- T is the average time taken to complete the movement.
- a represents the start/stop time of the device (intercept) and
- b stands for the inherent speed of the device (slope). These constants can be determined experimentally by fitting a straight line to measured data.
- D is the distance from the starting point to the center of the target.
- W is the width of the target measured along the axis of motion. W can also be thought of as the allowed error tolerance in the final position, since the final point of the motion must fall within +/- W/2 of the target's center.
The equation tells us that there us a speed-accuracy trade off associated with pointing, where targets that are smaller and/or further away require more time to acquire. I was always told that Fitts’ Law was initially intended to be applied to new movements, not to highly practiced, skilled motions, but as the Wikipedia article points out, Fitts’ Law has been generally applied to both novel and practiced motions.
In any case, there are some very general rules that come from Fitts’ Law when it comes to designing interfaces: having to traverse more screen real estate and hunting and pecking for small GUI elements (remember the small A in Figure 1b that needs clicking on) takes more time and effort. So, as Wikipedia nicely summarizes: “buttons and other GUI controls should be a reasonable size; it is relatively difficult to click on small ones. They should be easy to acquire with whatever input device the user has (mouse, trackpad, trackball).” Increasing these kinds of motion also adds strain, a fact that many of us who spend too much time on a computer know only too well.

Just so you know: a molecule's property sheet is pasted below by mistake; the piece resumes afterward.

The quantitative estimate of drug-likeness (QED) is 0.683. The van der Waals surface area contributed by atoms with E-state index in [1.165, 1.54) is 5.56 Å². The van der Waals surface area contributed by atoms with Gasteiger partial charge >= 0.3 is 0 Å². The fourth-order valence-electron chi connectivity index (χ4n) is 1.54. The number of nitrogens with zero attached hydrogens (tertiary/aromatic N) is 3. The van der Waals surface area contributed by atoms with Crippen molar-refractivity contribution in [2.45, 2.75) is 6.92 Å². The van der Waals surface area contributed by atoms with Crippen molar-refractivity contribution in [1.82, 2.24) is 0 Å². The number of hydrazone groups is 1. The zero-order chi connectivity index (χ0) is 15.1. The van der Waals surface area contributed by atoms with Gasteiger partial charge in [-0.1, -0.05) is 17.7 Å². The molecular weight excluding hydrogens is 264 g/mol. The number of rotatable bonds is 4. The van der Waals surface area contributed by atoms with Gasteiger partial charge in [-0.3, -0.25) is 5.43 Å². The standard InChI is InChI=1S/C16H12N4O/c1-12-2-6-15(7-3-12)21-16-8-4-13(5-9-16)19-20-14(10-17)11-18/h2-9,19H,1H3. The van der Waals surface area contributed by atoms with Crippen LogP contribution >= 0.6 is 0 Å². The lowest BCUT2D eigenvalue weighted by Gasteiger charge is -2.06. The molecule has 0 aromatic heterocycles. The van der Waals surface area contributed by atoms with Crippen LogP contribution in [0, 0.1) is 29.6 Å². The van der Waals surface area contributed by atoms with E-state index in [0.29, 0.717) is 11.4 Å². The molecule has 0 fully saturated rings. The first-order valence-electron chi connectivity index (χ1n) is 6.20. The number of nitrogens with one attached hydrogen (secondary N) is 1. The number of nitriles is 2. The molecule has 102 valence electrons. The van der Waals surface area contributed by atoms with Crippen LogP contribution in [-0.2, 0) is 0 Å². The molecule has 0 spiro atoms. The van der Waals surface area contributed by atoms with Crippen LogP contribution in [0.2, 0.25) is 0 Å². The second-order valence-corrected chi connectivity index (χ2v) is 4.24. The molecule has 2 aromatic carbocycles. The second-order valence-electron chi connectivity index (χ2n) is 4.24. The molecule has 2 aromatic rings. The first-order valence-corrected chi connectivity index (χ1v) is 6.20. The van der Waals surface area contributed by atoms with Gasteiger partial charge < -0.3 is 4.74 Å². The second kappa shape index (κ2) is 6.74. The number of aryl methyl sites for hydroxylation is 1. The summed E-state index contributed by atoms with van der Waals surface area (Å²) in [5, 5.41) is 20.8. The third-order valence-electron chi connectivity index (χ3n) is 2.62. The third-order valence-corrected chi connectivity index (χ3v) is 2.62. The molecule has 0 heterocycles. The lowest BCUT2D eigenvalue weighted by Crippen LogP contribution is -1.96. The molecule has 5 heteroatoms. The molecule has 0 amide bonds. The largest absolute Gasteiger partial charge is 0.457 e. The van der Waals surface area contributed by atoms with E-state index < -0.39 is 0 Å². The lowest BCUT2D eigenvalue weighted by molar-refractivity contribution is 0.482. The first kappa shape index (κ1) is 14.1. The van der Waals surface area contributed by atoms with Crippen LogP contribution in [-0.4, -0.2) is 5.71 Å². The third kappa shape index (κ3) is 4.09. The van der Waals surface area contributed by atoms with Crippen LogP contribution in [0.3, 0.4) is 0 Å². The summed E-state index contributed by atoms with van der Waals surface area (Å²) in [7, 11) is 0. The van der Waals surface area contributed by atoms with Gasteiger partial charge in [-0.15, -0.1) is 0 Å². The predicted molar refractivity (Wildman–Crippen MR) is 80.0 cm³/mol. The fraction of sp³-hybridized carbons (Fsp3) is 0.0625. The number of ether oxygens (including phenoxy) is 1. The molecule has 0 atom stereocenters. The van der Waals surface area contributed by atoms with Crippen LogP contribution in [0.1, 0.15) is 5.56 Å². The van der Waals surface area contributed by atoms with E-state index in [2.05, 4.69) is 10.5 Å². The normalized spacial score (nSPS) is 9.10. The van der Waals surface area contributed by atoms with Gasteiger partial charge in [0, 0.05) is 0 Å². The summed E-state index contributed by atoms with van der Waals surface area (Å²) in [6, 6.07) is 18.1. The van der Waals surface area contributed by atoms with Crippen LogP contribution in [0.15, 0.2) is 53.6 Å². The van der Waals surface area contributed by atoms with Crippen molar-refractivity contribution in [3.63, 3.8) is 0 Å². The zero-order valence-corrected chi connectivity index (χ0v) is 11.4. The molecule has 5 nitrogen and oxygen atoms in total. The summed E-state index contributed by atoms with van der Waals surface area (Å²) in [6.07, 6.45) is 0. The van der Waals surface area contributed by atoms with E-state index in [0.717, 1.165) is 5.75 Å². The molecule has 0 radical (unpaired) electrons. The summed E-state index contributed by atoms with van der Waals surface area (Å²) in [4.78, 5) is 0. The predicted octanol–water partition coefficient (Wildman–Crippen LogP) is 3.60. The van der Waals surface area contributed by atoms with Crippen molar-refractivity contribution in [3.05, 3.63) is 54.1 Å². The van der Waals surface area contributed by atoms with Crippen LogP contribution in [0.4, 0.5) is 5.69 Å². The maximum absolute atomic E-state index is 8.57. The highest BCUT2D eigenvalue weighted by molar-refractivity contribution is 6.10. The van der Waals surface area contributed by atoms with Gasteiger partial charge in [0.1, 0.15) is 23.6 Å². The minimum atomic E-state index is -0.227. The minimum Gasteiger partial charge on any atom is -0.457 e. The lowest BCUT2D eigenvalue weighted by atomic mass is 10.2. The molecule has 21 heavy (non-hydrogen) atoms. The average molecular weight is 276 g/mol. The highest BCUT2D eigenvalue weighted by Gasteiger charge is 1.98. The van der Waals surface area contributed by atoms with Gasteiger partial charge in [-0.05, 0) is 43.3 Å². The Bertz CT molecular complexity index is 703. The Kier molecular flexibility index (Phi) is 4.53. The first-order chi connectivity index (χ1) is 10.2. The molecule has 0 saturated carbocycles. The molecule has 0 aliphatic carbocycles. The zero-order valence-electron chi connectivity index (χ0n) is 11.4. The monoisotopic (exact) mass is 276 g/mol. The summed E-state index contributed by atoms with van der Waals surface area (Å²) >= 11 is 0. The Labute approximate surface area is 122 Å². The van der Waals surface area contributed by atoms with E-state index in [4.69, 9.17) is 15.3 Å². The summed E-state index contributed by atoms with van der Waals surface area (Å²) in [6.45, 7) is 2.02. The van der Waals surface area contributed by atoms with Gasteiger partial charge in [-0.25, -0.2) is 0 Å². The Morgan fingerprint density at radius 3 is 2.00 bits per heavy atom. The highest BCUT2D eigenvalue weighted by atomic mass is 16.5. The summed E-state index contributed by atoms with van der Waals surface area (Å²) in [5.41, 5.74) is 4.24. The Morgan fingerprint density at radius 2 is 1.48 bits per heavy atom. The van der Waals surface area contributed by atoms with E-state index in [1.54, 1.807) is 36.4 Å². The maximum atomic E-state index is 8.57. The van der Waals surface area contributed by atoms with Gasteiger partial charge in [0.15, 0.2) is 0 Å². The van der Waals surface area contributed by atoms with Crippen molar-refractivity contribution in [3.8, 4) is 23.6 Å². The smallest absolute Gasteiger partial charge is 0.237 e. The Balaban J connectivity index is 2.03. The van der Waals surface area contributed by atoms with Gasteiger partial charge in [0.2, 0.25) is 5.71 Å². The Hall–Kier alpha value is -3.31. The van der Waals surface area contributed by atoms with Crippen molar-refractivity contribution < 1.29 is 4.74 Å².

I do think the Google engineers were genuinely trying to make an improvement. But, for me, they have made a number of things worse. In the end, people likely won't abandon Gmail, but they may use a mail client with better options, using Gmail as their mail server but not using the Web interface. I’d love to see the data: how many people start to use mail clients that used to just directly use webmail. Maybe not a lot, but I suspect it is more than one (me).
In any case, if you are a Gmail user but haven’t encountered the joys of the new interface yet, you may soon have to try it out–see the message from Google (Figure 4). People like me who swapped back to the old interface will be allowed to do so–temporarily.
Elizabeth F. Churchill is Director of Human Computer Interaction at eBay Research Labs in San Jose, California. She is also vice president of ACM SIGCHI.
Posted in: on Fri, April 26, 2013 - 6:12:13